Hellooooo! I've just returned home from a wonderful holiday in Cornwall, a county absolutely overflowing with myth, magic, and ancient legends. I got to visit a number of sites connected to The Jack Hansard Series while I was there, and gathered a lot of inspirational material too!
In this newsletter I'd like to share a few of my highlights with you, and some of the local folklore that goes with them...
If you're up to date with The Jack Hansard Series: Season Two, then you'll know that the latest episode takes place within a secret piskey glen which can only be reached via this grand Neolithic monument in Cornwall.
This type of structure is known as a 'dolmen', or portal tomb. It's at least 4500 years old, and may have been built as a grave and/or a place of worship.
In the first photo, I'm standing by the entrance. That hole to the right leads into the burial chamber - you'd have to crawl in.
Here's what Trevethy Quoit looks like from the side (you'd never guess there are modern houses just out of frame to the right). There's an opening at the back where one of the slabs appears to have fallen inside the tomb.
The 'Quoit' in the name refers to a traditional throwing game - because local legend says that this structure was made by competing giants who hurled the stones together. This is why some people also call it 'The Giant's House'.
The Hurlers are a set of three ancient stone circles on Bodmin Moor. The legend behind the name is that a group of men were punished for playing a game of Hurling (a Cornish ball game) on a Sunday by being turned to stone.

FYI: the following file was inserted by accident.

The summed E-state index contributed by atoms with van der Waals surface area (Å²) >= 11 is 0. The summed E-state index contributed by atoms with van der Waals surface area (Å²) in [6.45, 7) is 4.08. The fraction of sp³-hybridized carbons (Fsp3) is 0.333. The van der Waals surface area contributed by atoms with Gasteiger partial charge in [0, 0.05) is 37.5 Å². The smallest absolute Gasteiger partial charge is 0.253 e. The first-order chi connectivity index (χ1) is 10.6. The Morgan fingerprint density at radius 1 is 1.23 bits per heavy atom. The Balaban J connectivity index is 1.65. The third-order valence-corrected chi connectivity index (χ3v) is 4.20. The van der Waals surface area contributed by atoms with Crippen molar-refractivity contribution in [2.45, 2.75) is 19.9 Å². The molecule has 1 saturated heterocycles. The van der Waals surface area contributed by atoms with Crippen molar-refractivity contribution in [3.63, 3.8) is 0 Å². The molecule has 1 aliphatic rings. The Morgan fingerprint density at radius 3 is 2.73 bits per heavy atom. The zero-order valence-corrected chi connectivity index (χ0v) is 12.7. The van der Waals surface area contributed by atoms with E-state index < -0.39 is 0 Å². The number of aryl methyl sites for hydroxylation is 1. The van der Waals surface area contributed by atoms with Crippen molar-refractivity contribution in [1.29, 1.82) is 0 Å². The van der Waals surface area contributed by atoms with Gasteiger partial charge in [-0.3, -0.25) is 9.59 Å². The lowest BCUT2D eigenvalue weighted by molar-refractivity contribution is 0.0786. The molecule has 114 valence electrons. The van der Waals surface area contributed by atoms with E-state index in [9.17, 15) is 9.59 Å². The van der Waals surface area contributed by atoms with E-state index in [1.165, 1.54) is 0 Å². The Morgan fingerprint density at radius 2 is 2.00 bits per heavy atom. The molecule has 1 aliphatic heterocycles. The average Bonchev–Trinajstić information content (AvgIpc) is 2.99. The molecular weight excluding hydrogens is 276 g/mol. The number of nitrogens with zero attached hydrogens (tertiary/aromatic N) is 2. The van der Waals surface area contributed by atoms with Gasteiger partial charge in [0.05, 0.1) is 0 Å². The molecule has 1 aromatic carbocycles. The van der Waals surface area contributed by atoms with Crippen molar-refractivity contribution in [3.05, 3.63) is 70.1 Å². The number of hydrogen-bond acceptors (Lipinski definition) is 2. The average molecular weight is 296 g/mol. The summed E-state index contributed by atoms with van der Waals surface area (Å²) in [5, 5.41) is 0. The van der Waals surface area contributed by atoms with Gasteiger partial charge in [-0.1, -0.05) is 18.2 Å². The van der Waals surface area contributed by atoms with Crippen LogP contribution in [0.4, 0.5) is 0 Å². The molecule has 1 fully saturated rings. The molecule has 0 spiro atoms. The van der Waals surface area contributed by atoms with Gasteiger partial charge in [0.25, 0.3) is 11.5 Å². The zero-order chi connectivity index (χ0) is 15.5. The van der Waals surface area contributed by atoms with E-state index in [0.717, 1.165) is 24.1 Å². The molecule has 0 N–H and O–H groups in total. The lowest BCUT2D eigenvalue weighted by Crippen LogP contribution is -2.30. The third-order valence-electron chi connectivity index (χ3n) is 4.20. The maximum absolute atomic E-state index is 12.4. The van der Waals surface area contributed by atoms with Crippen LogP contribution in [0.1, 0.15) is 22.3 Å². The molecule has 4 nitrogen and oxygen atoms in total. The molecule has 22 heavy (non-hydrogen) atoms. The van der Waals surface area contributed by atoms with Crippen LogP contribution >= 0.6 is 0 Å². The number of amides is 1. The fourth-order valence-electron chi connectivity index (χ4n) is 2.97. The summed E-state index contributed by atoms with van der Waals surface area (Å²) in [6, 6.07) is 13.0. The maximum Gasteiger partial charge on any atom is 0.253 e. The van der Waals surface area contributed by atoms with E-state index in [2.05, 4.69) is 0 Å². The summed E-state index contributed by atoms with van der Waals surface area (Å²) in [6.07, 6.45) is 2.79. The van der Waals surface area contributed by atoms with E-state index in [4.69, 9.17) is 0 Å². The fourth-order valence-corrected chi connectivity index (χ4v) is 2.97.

I took this particular photo because it struck me as a symbol of the mythic power of these places.This standing stone sits in the middle of one of the circles, and curiously supports an iron horse shoe, a number of coins from around the world, and bunches of flowers. Clearly, travellers still feel compelled to leave offerings here. A small modern ritual, sharing in the magic of our ancestors, perhaps? I wish I had a coin to add to the offering.
About a thirty minute walk from the Hurlers you'll find this natural formation known as the Cheesewring, on Stowes Hill. These stacked rocks are over thirty feet high, and look quite precariously balanced - especially when you're stood right under them.
According to legend, the stack was formed during a rock-throwing contest between a man and a giant who managed to keep landing their rocks perfectly on top of one another - until finally the giant faltered, and the man won (with some divine assistance).
Something of a 'throwing' theme in all these legends, isn't there...
There's a lot of other really cool info that I couldn't fit in here (honestly I could write an essay), so keep an eye on my blog for when I manage to write up the in-depth review of these awesome places and their mythology.
In my next newsletter, I'll show you some of my favourite finds from the famous Museum of Witchcraft and Magic!
Have you visited Cornwall, or any of these sites in particular? What did you think? I definitely recommend it. I've only explored a tiny portion and there's lots still on my must-see list. Maybe a trip to Men-an-Tol and the Merry Maidens, next time!
Unit 43949, PO Box 15113, Birmingham United Kingdom
You received this email because you signed up on our website or made a purchase from us.